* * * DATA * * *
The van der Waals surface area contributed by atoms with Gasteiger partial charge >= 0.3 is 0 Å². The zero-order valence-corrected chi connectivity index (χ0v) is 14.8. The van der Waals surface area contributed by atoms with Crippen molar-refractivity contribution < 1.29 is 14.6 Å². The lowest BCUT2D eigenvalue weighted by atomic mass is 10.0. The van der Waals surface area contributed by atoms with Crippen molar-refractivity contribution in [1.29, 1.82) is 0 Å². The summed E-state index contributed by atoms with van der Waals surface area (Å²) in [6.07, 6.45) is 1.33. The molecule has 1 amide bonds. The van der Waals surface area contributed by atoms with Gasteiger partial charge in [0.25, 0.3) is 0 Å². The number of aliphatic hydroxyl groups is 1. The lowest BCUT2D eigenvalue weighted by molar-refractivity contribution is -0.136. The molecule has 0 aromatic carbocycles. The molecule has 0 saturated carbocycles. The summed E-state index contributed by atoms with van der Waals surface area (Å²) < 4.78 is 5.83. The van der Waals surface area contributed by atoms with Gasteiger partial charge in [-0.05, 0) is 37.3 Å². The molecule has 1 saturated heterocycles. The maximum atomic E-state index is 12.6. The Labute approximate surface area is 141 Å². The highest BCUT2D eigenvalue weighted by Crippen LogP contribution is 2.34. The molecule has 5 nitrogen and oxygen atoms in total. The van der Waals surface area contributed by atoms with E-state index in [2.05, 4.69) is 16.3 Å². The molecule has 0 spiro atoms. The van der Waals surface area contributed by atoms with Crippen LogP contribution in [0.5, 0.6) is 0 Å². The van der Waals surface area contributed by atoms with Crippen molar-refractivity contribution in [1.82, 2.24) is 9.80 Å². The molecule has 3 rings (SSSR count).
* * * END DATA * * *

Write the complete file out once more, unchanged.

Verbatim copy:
The van der Waals surface area contributed by atoms with Gasteiger partial charge >= 0.3 is 0 Å². The zero-order valence-corrected chi connectivity index (χ0v) is 14.8. The van der Waals surface area contributed by atoms with Crippen molar-refractivity contribution < 1.29 is 14.6 Å². The lowest BCUT2D eigenvalue weighted by atomic mass is 10.0. The van der Waals surface area contributed by atoms with Crippen molar-refractivity contribution in [1.29, 1.82) is 0 Å². The summed E-state index contributed by atoms with van der Waals surface area (Å²) in [6.07, 6.45) is 1.33. The molecule has 1 amide bonds. The van der Waals surface area contributed by atoms with Gasteiger partial charge in [0.25, 0.3) is 0 Å². The number of aliphatic hydroxyl groups is 1. The lowest BCUT2D eigenvalue weighted by molar-refractivity contribution is -0.136. The molecule has 0 aromatic carbocycles. The molecule has 0 saturated carbocycles. The summed E-state index contributed by atoms with van der Waals surface area (Å²) < 4.78 is 5.83. The van der Waals surface area contributed by atoms with Gasteiger partial charge in [-0.05, 0) is 37.3 Å². The molecule has 1 saturated heterocycles. The maximum atomic E-state index is 12.6. The Labute approximate surface area is 141 Å². The highest BCUT2D eigenvalue weighted by Crippen LogP contribution is 2.34. The molecule has 5 nitrogen and oxygen atoms in total. The van der Waals surface area contributed by atoms with E-state index in [2.05, 4.69) is 16.3 Å². The molecule has 0 spiro atoms. The van der Waals surface area contributed by atoms with Crippen LogP contribution in [0.5, 0.6) is 0 Å². The van der Waals surface area contributed by atoms with Crippen molar-refractivity contribution in [1.82, 2.24) is 9.80 Å². The molecule has 3 rings (SSSR count).